Russia Facing Escalating Sanctions as EU Foreign Ministers Meet
Frankfurt (Mar 17) European and U.S. officials will probably hold their most punitive sanctions on Russia in reserve as they wait for President Vladimir Putin to show his hand on whether he plans to push his forces deeper into Ukraine.
EU foreign ministers due to meet in Brussels today are set to impose travel bans and asset freezes on some Russian officials as Putin’s government prepares to annex Crimea after today’s referendum on secession from Ukraine. The “additional and far-reaching consequences” that were floated by the bloc on March 6 will be held back until EU leaders meet later this week in a bid to corral Putin’s ambitions in eastern Ukraine.
Juan Zarate, a former White House and U.S. Treasury Department sanctions official and the author of “Treasury’s War: The Unleashing of a New Era of Financial Warfare,” said in an interview that he expects the Obama administration and the EU to begin a “calibrated, escalatory financial campaign that demonstrates there are real costs in the short-term, but allows for diplomatic and financial off-ramps if there’s a breakthrough.”
The most significant diplomatic standoff between Russia and the west since the Cold War has rattled world markets as investors fret that an escalation of the crisis might isolate Russia from the global economy. That could disrupt global gas flows, damage the investments of companies from Siemens AG (SIE) to Exxon Mobil Corp. (XOM) and staunch the flow of money from Russian firms and oligarchs into western economies.
“Western governments have the power to put the Russian state into bankruptcy, and broad-based sanctions would have an enormously strong effect on Russia’s economy,” Fredrik Erixon, director of the European Centre for International Political Economy in Brussels, said by phone. “But I don’t think the west is even close to thinking on these terms. Sanctions can lead to unpredictable political consequences.”
Secretary of State John Kerry told Congress last week that a “very serious series of steps” will come today from the U.S. and the EU if Russia moved to annex Ukraine’s southern Crimea region.
EU foreign ministers are due to gather in Brussels at 9.30 a.m. to discuss asset freezes and visa bans on people and “entities” involved in the Crimea seizure. They will also debate a range of additional measures that can be taken when leaders meet for a summit on March 20-21, an EU official involved in the preparations said on condition of anonymity.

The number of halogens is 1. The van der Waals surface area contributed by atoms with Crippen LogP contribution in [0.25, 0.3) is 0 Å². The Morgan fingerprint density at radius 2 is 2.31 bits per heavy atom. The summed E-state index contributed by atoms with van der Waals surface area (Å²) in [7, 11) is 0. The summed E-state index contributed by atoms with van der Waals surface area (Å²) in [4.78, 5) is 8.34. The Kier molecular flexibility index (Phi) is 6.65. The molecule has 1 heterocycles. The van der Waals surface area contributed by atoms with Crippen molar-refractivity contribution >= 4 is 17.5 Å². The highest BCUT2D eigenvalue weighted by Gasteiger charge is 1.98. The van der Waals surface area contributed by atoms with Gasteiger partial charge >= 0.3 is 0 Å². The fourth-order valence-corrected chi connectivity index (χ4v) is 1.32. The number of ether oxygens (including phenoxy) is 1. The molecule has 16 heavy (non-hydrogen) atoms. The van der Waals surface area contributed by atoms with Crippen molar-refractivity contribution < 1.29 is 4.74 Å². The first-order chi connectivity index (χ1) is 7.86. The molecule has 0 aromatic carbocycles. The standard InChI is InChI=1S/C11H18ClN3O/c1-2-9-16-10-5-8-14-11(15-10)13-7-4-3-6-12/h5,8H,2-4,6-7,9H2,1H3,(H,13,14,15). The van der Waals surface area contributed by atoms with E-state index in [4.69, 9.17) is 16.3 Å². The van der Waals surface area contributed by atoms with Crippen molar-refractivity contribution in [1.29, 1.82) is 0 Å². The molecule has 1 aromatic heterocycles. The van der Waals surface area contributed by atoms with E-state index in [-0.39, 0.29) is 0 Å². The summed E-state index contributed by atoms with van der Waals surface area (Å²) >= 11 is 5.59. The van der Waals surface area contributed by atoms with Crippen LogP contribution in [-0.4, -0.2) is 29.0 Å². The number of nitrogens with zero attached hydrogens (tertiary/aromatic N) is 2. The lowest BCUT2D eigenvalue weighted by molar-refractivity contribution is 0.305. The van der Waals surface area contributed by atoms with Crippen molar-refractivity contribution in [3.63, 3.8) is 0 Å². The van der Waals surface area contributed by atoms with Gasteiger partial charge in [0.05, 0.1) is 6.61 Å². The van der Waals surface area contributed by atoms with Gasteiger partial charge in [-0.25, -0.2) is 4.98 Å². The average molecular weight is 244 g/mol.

Since EU leaders last met, the Ukraine crisis has buffeted Russian markets and weighed on global stocks as investors confront the implications of sanctions on a country that supplies Europe with about a third of its gas. Russia’s benchmark Micex index has plunged 15 percent since the end of February and U.S. and European shares fell last week by the most since January.
The Obama administration will probably start by freezing assets of former Ukrainian President Viktor Yanukovych and 17 others associated with his government, echoing steps taken March 5 by the EU and Canada, with bans on some Russians also possible, U.S. officials said on condition they not be named because the actions are not yet public.
While Kerry warned last week that sanctions “can get ugly fast if the wrong choices are made,” measures cutting Russia off from the global financial system and embargoing its trade -- penalties like those that have strangled Iran’s economy -- remain a long way off and are unlikely to garner global support the way sanctions on Iran have, current and former U.S. officials say.
The debate in Washington and Brussels is over how far it makes sense to go, allowing Putin a face-saving way out before the situation deteriorates into tit-for-tat economic war, they say.
“The U.S. president has broad authority” to implement crushing sanctions even without additional authority from Congress, “but the question is how to implement it in a measured way to get Putin to back off without leading to a clashing of both economic powers,” Stuart Eizenstat, a former deputy Treasury secretary who led sanctions policy in the Clinton administration, said in an interview. “Miscalculations by both sides could sometimes result in actions that neither side wishes it had taken.”